WHEELER, EUGENE LACY
Name: Eugene Lacy Wheeler Rank/Branch: O4/US Marine Corps Unit: VMO-2, MAG 11 Date of Birth: 30 January 1937 Home City of Record: Ashville OH Date of Loss: 21 April 1970 Country of Loss: South Vietnam Loss Coordinates: 152501N 1073127E (YC709059) Status (in 1973): Missing in Action Category: 1 Aircraft/Vehicle/Ground: OV10A
Other Personnel in Incident: (none missing)
Source: Compiled by Homecoming II Project 01 September 1990 from one or more of the following: raw data from U.S. Government agency sources, correspondence with POW/MIA families, published sources, interviews. Updated by the P.O.W. NETWORK 2002.
SYNOPSIS: The OV10 Bronco was among the aircraft most feared by the Viet Cong and NVA forces, because whenever the Bronco appeared overhead, an air strike seemed certain to follow. Although the glassed-in cabin could become uncomfortably warm, it provided splendid visibility. The two-man crew had armor protection and could use machine guns and bombs to attack, as well as rockets to mark targets for fighter bombers. This versatility enabled the plane to fly armed reconnaissance missions, in addition to serving as vehicle for forward air controllers.
On April 21, 1970, Maj. Eugene L. Wheeler was the pilot of an OV10 aircraft on a mission in Quang Tin Province, South Vietnam near the border of Laos. During the flight, the aircraft was hit by enemy fire and shot down. Maj. Wheeler survived the shoot down and was on the ground alive and in radio contact with other Americans in the area.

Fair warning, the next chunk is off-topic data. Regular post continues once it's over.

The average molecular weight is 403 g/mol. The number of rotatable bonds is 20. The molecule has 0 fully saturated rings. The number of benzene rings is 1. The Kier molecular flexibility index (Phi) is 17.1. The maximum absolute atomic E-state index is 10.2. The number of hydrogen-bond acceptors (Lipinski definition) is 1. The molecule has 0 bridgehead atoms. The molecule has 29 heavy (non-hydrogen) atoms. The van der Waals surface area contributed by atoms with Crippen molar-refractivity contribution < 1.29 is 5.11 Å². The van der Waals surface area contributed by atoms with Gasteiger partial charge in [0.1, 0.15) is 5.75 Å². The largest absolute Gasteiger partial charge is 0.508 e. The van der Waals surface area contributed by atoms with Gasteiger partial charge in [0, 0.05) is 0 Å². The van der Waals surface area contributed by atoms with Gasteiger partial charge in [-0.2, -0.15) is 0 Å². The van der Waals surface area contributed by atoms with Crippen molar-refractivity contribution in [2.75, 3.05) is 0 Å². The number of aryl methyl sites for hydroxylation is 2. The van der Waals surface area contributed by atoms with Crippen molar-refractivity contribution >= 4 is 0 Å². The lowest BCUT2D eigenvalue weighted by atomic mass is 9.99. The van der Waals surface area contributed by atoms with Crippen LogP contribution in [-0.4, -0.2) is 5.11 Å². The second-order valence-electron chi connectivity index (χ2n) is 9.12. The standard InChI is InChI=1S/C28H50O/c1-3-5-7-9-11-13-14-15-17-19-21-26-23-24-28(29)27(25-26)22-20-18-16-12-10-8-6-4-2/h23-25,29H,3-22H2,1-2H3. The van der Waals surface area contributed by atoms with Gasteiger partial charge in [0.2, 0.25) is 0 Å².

An enemy patrol in the area neared Wheeler's position and commenced shooting. Wheeler's fate remains uncertain. The Marine Corps believes there is a good possibility that Wheeler survived to be captured, but that certainly, the Vietnamese could tell us what happened to him on that day.
When the war ended and 591 American POWs were released from Vietnam, Wheeler was not among them. The Vietnamese have denied any knowledge of him since that time.
Mounting evidence indicates that some Americans are still alive being held prisoner of war in Southeast Asia. The Vietnamese pledged to return all prisoners of war and provide the fullest possible accounting of the missing in the peace accords signed in 1973. They have done neither, and the U.S. has not compelled them to do so.
The United States government pledged that the POW/MIA issue is of "highest national priority" but has not achieved results indicative of a priority. Mitchell and the nearly 2500 Americans who remain unaccounted for in Southeast Asia deserve our best efforts to bring them home, not empty rhetoric.
The Columbus Dispatch Sunday, January 4, 1998
LOVED ONES STILL SEEK ANSWERS FAMILIES OF MIAS QUESTION GOVERNMENT'S RESOLVE ON ISSUE Ann Fisher Dispatch Staff Reporter
A new year of hope and labor to learn the whereabouts of her father awaits Mitch McGouldrick Guess.
Nearly 30 years ago, Air Force Col. Francis McGouldrick Jr. was lost in a midair collision over Laos during the Vietnam War. A few years later, Guess, then 12, bought her first MIA bracelet and began in earnest a search that has spanned the balance of her life......